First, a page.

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Ashley Bulmer, owner of Big Apple Bagels, working in the front of house on Monday, Oct. 25, when the shop was short staffed with only three employees as they return to full hours of operation from 6 a.m. to 6 p.m. Monday through Friday.

Staffing shortages are current hurdle for local service industry

Local business owners in the restaurant and service industry had to abruptly adapt how their businesses function at the start of pandemic shutdowns in March 2020. But that problem largely meant orders and sales were down, and there were too many workers. Now there are too few, and that is causing local business owners to either close or restrict hours.

Big Apple Bagels owner Ashley Bulmer said that sales took a nosedive of 70% at the start of the pandemic in 2020, and she had to adapt her business to include delivery, online ordering and in-store pickup options when indoor dining closed.

“It was a lot of navigating. … Trying to navigate different ways to bring customers in; to bring our product to customers without exhausting all of the resources that we had,” Bulmer said.

Because of staffing shortages, Bulmer had to restrict hours a second time in mid-August, and the business just returned to its normal operating hours on Monday, Oct. 25.

“It was just a roller-coaster. That’s the best way I can describe it, and honestly it still kind of is a roller-coaster,” Bulmer said.

At Big Apple Bagel, it takes about five employees to efficiently run the store, with three in the front of the house helping customers and two making orders in the back. However, one employee quit on Monday, leaving their shift open and only three employees running the store.

Bulmer said for peak business operations, she would employ about 25 workers.

“Oh, my gosh, I think at one point I only had eight [employees],” she said about the pandemic’s second-wave shutdown this fall.

She’s making do right now with 15. She recalled one day during its already restricted schedule, on Thursday, Sept. 20, that she was not prepared for: She had to close the doors due to only having two workers, herself included.

“I made the tough decision to close the store completely that day. And I absolutely — ugh it was terrible. It was terrible. … I was not expecting to ever have to do that,” Bulmer said.

Bulmer said the severe lack of staff this fall was a result of lacking normal staff to work during the school day when high schoolers returned to in-person classes this fall — which she worked around last year with virtual learning.

“They [the parents] were very generous in letting me have their students here at the store during the day when I needed them,” Bulmer explained about how she worked with high school students’ parents and virtual learning schedules last year to have students work during the virtual school day.

Despite ongoing challenges, Bulmer is back to full hours of operation since she hired new staff members to cover the mid-shift position from about 9 a.m. to 2 p.m.

“It’s a position where those people are taking care of basically the middle-day operations of the store, which is what I was lacking,” Bulmer said.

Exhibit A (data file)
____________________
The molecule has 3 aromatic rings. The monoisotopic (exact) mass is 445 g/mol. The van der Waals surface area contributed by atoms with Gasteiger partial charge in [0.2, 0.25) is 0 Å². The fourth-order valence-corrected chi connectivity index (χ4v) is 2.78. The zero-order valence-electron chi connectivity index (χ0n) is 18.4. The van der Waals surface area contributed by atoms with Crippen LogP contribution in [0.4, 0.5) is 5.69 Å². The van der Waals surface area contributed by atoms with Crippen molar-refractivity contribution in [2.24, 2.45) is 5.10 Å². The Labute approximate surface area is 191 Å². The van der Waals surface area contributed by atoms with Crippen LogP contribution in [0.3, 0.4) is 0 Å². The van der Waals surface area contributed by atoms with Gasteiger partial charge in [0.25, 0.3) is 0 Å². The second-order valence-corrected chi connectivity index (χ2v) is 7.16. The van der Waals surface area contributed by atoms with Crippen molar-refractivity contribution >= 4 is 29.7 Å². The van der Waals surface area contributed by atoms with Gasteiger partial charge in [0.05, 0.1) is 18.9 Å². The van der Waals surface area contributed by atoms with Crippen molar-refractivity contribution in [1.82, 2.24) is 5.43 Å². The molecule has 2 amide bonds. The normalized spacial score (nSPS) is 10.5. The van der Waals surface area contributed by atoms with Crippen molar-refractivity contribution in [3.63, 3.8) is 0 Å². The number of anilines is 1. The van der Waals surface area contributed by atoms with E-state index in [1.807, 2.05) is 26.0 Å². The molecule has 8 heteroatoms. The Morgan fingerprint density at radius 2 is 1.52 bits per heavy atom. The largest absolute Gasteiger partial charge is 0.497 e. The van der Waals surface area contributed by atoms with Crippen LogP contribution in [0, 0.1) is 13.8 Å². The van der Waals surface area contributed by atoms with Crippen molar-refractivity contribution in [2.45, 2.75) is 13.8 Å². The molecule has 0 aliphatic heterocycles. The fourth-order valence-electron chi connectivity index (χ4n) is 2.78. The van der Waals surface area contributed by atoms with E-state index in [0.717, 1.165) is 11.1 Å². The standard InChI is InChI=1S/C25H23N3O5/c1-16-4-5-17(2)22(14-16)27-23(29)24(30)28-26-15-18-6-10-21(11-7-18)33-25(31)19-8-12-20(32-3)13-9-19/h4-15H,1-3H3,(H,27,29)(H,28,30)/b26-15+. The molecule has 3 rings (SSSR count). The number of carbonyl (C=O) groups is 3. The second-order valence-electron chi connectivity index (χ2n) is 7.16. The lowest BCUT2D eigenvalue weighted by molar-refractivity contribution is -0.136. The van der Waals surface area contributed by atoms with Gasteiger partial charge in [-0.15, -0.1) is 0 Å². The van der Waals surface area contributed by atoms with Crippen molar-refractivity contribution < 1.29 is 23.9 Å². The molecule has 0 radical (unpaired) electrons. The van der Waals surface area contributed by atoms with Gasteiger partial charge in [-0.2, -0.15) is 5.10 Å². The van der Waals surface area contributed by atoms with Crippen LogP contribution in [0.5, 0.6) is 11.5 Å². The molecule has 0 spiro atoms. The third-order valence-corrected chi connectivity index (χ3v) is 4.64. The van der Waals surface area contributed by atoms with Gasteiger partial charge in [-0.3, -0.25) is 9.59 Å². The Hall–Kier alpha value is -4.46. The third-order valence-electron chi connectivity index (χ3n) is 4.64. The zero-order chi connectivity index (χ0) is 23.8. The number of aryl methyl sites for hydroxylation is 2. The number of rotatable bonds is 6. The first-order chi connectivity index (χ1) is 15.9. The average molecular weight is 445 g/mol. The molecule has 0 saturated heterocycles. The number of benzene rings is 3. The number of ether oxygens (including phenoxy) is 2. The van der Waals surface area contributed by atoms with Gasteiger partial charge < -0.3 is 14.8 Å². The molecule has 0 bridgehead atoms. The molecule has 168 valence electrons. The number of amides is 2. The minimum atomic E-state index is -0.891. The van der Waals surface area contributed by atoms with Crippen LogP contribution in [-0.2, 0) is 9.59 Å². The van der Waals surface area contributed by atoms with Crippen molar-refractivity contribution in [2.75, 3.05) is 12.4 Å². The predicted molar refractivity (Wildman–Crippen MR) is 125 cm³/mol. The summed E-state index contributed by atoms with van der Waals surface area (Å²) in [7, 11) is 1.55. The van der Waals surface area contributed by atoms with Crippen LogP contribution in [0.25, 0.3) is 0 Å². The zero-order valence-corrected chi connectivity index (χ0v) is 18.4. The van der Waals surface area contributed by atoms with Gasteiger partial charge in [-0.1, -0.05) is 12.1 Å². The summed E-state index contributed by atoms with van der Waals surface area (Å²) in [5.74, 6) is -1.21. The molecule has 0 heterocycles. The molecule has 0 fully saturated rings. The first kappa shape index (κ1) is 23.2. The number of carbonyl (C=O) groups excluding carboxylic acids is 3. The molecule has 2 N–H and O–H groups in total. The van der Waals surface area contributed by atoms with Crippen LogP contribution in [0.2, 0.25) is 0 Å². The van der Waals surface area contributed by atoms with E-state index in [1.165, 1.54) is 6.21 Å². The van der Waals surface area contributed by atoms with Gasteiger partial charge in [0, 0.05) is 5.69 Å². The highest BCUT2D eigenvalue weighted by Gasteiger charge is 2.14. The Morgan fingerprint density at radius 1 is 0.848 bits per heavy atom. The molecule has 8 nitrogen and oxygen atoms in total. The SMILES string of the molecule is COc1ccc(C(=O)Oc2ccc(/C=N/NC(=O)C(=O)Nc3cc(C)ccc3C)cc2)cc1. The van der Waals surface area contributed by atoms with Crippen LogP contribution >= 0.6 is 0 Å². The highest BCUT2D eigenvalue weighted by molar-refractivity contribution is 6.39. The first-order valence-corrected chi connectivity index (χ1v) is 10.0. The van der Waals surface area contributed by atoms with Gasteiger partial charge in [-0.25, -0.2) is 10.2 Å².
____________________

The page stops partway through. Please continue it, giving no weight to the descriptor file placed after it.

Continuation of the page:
Bill Olson, owner of Scandia Pizzeria, said he experienced staffing shortages almost immediately when one of his managers quit near the start of the pandemic. That left his son, unsustainably, running the business for 40 to 50 hours a week, prior to cutting hours, according to Olson.

“We have to [cut hours] — nobody wants to work the hours that that other lady manager worked. So until we can find somebody, we’re kind of stuck,” Olson said.

The pizza shop adjusted hours to be between 4 to 8 p.m. every day, decreasing hours to about 28 a week, what he says is more manageable for the team of about seven or eight employees right now. His typical staff size is around five employees; however, additional help was needed for the production of food as well as adapting to curbside pickup and delivery options to accommodate the customer without indoor dining.

Comparably, Kari Olson, the owner of Kodiak Coffee, also restricted hours the past few months to close at 4 p.m. due to staffing shortages.

“It was just me working with one other person, and working every day all day kind of wears on a person. So I shortened the hours then, and then it just kind of stuck,” she said.

She said she typically employs seven or eight people and is at that employment capacity right now. However, she will remain on the restricted hours, which she typically does for the winter when business slows down.

She experienced the shortage during the summer when she lost a few workers and struggled to fill positions afterward.

“Usually I can just, you know, within a week or so get applications and hire people, but it took a little bit longer,” Kari Olson said.

Despite the challenges to find and hire staff members, Kari Olson at Kodiak and Bill Olson at Scandia Pizzeria, who are not related, said they noticed an uptick in business, due to the temporary or permanent closures of other similar places.

“We’re probably one of the very few that actually profited and had very good business because we never had to close down,” Kari Olson said.

Since Kodiak only closed the dining room and not its drive-thru, she thought customers turned to her business when other shops closed. She believes it converted people to continue supporting her shop even when other places reopened.

Similarly, Bill Olson said last summer and the fall of 2020 was a “very busy” time for him to fulfill takeout orders when other restaurants’ dining rooms closed. He is thankful for the increase of business, but it’s tiring with a lack of staff to properly accommodate.

“It’s good, but it wears you out,” he said.

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